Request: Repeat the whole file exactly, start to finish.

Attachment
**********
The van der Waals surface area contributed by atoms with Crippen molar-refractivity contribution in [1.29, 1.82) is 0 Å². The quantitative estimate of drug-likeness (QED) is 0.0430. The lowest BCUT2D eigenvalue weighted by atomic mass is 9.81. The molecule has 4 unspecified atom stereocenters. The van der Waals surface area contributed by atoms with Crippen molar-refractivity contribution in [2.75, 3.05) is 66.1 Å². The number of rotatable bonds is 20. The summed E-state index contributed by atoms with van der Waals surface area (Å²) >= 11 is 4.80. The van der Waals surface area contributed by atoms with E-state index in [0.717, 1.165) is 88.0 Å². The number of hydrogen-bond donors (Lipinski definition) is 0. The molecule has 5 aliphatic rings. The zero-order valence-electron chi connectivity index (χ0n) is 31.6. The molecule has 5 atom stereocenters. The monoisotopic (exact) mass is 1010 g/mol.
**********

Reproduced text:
The van der Waals surface area contributed by atoms with Crippen molar-refractivity contribution in [1.29, 1.82) is 0 Å². The quantitative estimate of drug-likeness (QED) is 0.0430. The lowest BCUT2D eigenvalue weighted by atomic mass is 9.81. The molecule has 4 unspecified atom stereocenters. The van der Waals surface area contributed by atoms with Crippen molar-refractivity contribution in [2.75, 3.05) is 66.1 Å². The number of rotatable bonds is 20. The summed E-state index contributed by atoms with van der Waals surface area (Å²) >= 11 is 4.80. The van der Waals surface area contributed by atoms with E-state index in [0.717, 1.165) is 88.0 Å². The number of hydrogen-bond donors (Lipinski definition) is 0. The molecule has 5 aliphatic rings. The zero-order valence-electron chi connectivity index (χ0n) is 31.6. The molecule has 5 atom stereocenters. The monoisotopic (exact) mass is 1010 g/mol.